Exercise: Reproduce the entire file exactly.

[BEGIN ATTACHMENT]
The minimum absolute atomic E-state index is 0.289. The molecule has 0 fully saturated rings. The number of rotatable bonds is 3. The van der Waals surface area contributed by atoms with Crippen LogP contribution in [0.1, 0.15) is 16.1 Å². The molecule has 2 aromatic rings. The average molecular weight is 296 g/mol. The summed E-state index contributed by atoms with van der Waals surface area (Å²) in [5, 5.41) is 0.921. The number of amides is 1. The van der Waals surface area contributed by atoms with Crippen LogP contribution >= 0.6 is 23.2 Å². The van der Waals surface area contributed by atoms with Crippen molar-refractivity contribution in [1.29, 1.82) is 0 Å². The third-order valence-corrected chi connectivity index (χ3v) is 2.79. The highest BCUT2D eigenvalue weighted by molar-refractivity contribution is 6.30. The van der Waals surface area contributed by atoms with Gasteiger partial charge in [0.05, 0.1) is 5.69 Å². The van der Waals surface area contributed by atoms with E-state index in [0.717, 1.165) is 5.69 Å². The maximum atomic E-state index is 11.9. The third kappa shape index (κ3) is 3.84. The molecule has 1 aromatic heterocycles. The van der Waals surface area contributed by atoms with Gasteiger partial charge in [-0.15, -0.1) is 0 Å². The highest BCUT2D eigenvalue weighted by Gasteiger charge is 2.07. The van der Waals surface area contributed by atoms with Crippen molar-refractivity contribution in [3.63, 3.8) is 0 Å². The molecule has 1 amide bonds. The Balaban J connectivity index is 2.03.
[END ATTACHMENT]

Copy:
The minimum absolute atomic E-state index is 0.289. The molecule has 0 fully saturated rings. The number of rotatable bonds is 3. The van der Waals surface area contributed by atoms with Crippen LogP contribution in [0.1, 0.15) is 16.1 Å². The molecule has 2 aromatic rings. The average molecular weight is 296 g/mol. The summed E-state index contributed by atoms with van der Waals surface area (Å²) in [5, 5.41) is 0.921. The number of amides is 1. The van der Waals surface area contributed by atoms with Crippen LogP contribution >= 0.6 is 23.2 Å². The van der Waals surface area contributed by atoms with Crippen molar-refractivity contribution in [1.29, 1.82) is 0 Å². The third-order valence-corrected chi connectivity index (χ3v) is 2.79. The highest BCUT2D eigenvalue weighted by molar-refractivity contribution is 6.30. The van der Waals surface area contributed by atoms with Gasteiger partial charge in [0.05, 0.1) is 5.69 Å². The van der Waals surface area contributed by atoms with E-state index in [0.717, 1.165) is 5.69 Å². The maximum atomic E-state index is 11.9. The third kappa shape index (κ3) is 3.84. The molecule has 1 aromatic heterocycles. The van der Waals surface area contributed by atoms with Gasteiger partial charge in [-0.15, -0.1) is 0 Å². The highest BCUT2D eigenvalue weighted by Gasteiger charge is 2.07. The van der Waals surface area contributed by atoms with Crippen molar-refractivity contribution in [3.63, 3.8) is 0 Å². The molecule has 1 amide bonds. The Balaban J connectivity index is 2.03.